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From Warsaw to small college stardom

WARSAW CONNECTION: Paul Marandet defends Kyle Mangas on a shot attempt during a regular season game. The two former Warsaw teammates have led their teams to NAIA Division II men's basketball national championships the past two years.

By CHUCK LANDIS - clandis@chronicle-tribune.com

Warsaw boys' basketball coach Doug Ogle had one of the most enviable jobs for the two seasons when Kyle Mangas and Paul Marandet formed the Tigers starting backcourt.

"To have Paul and Kyle on same team was really enjoyable because they could both really play basketball," Ogle said Saturday afternoon.

Mangas and Marandet started together at Warsaw in the 2014-15 and '15-16 seasons and have gone on to become two of the finest guards in the Crossroads League and NAIA Division II men's basketball. In the most recent national tournament, Marandet matched what Mangas accomplished the year before at Indiana Wesleyan and led his Spring Arbor (Michigan) team to the championship.

Both players were named to the DII All-America first team following the tournament and Mangas was the only repeat selection. Marandet was named the tournament's most outstanding player, an honor Mangas received in 2018.

"It's definitely cool now that we've gone back-to-back national championship and back-to-back MVPs of the tournament," Mangas said of his former teammate. "We communicate here and there through the phone, and I did congratulate him."

Marandet just completed his junior season at Spring Arbor and led the Crossroads League with 6.9 assists a game. Mangas closed out his sophomore campaign for IWU with his second consecutive Crossroads League Player of the Year honor after leading the league with a 23.6-point a game scoring average.

Ogle said the two operated much the same way at Warsaw with Marandet running the point and directing the offense, while Mangas scored the bulk of the points. The pair led Warsaw to a 25-2 record in the 2015-16 season the last year the two were together and a loss to McCutcheon in the Class 4A Northern Semistate championship game.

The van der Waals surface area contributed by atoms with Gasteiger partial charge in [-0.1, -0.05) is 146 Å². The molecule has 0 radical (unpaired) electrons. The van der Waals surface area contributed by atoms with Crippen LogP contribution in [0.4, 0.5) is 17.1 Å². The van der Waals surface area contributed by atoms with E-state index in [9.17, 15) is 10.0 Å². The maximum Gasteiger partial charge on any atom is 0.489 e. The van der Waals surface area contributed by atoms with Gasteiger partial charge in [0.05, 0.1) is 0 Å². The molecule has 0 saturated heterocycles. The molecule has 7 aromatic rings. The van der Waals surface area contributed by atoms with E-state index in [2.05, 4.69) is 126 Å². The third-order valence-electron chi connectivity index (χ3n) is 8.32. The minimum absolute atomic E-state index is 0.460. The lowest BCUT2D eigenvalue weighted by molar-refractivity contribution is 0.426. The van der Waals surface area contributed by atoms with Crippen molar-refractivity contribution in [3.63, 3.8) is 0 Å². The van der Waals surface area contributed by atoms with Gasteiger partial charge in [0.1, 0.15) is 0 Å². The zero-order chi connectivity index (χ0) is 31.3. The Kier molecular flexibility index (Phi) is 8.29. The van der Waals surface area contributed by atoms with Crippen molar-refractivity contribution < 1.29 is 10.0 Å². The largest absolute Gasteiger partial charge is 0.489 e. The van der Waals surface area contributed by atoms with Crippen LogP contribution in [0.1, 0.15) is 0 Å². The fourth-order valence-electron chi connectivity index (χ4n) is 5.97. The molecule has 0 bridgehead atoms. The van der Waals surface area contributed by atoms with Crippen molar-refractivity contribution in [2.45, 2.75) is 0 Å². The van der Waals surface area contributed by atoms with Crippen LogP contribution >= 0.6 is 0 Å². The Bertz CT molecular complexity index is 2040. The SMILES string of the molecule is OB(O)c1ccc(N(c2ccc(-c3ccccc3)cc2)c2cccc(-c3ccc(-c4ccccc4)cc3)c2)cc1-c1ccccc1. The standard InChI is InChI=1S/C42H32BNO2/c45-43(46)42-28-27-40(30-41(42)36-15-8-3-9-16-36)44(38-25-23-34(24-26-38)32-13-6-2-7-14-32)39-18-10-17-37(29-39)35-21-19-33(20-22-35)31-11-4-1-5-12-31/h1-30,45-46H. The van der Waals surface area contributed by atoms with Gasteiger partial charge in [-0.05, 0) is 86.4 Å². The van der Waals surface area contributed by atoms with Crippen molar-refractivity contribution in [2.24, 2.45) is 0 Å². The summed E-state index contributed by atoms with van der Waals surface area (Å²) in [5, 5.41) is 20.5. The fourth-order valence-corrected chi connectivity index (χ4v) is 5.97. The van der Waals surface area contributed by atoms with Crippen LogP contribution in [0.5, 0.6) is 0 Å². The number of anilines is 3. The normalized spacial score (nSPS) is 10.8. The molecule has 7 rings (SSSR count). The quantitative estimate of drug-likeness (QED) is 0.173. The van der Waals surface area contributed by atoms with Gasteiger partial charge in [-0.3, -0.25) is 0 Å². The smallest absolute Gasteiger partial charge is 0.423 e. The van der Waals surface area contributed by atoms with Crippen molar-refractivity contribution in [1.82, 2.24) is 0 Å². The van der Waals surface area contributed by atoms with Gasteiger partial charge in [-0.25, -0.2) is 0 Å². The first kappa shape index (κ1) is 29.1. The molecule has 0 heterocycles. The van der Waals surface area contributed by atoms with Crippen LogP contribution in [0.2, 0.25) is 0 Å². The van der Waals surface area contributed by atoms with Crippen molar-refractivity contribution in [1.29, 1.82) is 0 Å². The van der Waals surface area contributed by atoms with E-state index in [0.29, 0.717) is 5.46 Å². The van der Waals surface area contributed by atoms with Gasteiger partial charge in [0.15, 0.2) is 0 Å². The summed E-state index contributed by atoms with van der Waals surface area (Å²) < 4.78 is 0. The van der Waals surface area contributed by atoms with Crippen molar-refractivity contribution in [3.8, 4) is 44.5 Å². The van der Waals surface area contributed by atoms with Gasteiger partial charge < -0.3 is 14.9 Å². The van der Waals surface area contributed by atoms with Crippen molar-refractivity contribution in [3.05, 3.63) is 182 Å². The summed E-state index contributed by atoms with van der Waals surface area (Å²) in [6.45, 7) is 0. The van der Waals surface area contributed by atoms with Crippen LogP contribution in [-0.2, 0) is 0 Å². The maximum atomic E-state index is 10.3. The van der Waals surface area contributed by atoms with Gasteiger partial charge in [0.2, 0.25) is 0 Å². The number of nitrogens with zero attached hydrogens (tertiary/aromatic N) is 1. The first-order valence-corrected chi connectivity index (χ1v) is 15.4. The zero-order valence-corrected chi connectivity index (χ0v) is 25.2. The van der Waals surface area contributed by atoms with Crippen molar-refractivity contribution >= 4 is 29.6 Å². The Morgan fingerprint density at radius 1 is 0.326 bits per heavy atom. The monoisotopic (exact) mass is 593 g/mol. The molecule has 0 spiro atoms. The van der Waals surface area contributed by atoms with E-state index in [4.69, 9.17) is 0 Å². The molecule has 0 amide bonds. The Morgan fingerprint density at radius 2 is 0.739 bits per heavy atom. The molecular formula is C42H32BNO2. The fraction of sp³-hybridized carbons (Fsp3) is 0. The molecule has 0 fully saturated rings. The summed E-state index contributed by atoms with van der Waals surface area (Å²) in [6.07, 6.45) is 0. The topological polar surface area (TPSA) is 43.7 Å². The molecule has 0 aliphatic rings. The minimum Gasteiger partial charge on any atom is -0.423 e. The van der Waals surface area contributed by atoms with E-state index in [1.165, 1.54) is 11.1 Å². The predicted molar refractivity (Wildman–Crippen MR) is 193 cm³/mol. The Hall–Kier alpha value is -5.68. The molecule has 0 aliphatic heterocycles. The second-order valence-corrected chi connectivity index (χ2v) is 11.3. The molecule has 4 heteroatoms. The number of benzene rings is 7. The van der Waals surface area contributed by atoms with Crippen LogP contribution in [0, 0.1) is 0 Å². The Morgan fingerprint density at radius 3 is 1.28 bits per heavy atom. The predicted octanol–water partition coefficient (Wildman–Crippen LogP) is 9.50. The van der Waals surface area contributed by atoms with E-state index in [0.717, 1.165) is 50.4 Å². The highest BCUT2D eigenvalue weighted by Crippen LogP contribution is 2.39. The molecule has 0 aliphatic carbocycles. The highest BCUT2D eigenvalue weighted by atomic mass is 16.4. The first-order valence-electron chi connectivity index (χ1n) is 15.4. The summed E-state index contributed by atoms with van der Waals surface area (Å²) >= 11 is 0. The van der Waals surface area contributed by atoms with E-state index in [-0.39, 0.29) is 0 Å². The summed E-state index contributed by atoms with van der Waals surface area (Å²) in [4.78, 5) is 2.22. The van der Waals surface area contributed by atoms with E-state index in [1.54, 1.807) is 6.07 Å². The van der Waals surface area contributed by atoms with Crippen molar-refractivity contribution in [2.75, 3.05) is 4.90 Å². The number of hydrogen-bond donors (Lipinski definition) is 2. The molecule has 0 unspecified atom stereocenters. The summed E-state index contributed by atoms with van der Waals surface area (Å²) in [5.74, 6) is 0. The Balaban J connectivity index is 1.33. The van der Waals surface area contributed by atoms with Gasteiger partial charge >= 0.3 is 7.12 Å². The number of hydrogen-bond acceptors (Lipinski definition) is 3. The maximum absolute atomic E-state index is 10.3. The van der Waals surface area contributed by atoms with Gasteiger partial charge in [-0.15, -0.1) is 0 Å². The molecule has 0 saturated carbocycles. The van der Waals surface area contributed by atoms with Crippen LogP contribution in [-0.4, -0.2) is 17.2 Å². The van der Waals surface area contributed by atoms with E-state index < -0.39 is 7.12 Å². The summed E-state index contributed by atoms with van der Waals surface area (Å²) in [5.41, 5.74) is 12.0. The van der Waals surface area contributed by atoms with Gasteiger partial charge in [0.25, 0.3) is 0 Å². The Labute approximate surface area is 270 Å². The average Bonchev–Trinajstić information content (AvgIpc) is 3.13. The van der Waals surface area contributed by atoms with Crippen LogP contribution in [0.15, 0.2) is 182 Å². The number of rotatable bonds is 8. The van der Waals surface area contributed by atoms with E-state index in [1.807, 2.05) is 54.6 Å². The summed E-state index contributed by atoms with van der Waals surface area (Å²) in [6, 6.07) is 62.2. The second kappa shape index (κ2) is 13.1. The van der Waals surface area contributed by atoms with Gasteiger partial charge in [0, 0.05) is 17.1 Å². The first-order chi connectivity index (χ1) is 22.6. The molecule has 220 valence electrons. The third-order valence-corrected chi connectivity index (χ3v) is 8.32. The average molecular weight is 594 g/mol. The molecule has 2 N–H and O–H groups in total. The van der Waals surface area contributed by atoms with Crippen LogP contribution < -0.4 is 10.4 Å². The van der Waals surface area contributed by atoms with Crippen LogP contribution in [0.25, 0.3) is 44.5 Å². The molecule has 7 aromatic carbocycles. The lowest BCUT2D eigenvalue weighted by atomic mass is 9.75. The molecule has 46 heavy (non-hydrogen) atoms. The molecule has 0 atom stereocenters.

"Kyle was more of a scorer and very efficient, and Paul was the consummate point guard who does a little bit of everything," Ogle said. "They were a lethal combination in high school, and they've both improved in college.

"Both landed in the perfect place for them with the quality of the coaching they have received from Greg Tonagel (IWU coach) and Ryan Cottingham (Spring Arbor) and their staffs as well as the players they've been teammates with," Ogle added.

Marandet said he enjoyed playing with Mangas at Warsaw because their varied skills complimented the other's game almost perfectly.

"Kyle was a great teammate and a very humble guy," Marandet said. "We worked together really well with the way he slashed to the basket and was also a very good catch-and-shoot player, and with my ability to create for other people and get inside the lane and kick it out.

"We had a lot of fun together — and a lot of wins," Marandet added.

Mangas said the chemistry with Marandet was formed at an early age and by the time they played in high school for the Tigers they knew each other's games inside and out.

"I've been playing with Paul since I was a second grader and he was a third grader on the same Warsaw travel team for a long time," Mangas said. "Then we played in high school and had some great teams.

"Paul's a great player and I love seeing him do well at Spring Arbor and I'm happy for him," Mangas added.

While Mangas made the Indiana All-Star in 2017 after graduating from Warsaw, neither he nor Marandet received much attention from college recruiters. Ogle said he was practically begging other Crossroads League teams to take an interest in his standout players.

"I had a few NAIA offers but I say I was under recruited," Marandet said. "Part of it might been the style of play at Warsaw. We didn't get up and down a lot and score a lot of points and didn't make flashy plays.

"But if you saw us play and saw the high basketball IQ and how we were winning, I think you would see how good of players we actually were," he continued.

Crossroads League member Grace College is just outside Warsaw and had only mild interest in Mangas and Marandet, according to them and Ogle.

"I was trying to get the other Crossroads League coaches to recruit them, especially Paul, and they just didn't listen to me, which I found a bit perplexing," Ogle said. "Now, I'm sure they wished they had taken what I told them a little bit more seriously."

Mangas said some people in Warsaw wanted him to attend Grace, but the community has come to appreciate the level of success he and Marandet have achieved away from their hometown.

"I don't want to speak for Paul," Mangas said, "But we've been getting a lot people back home and teammates and friends and supporters reaching out and congratulating us and are excited for us. I'm just proud of coming from Warsaw and I had a lot of great memories with Paul."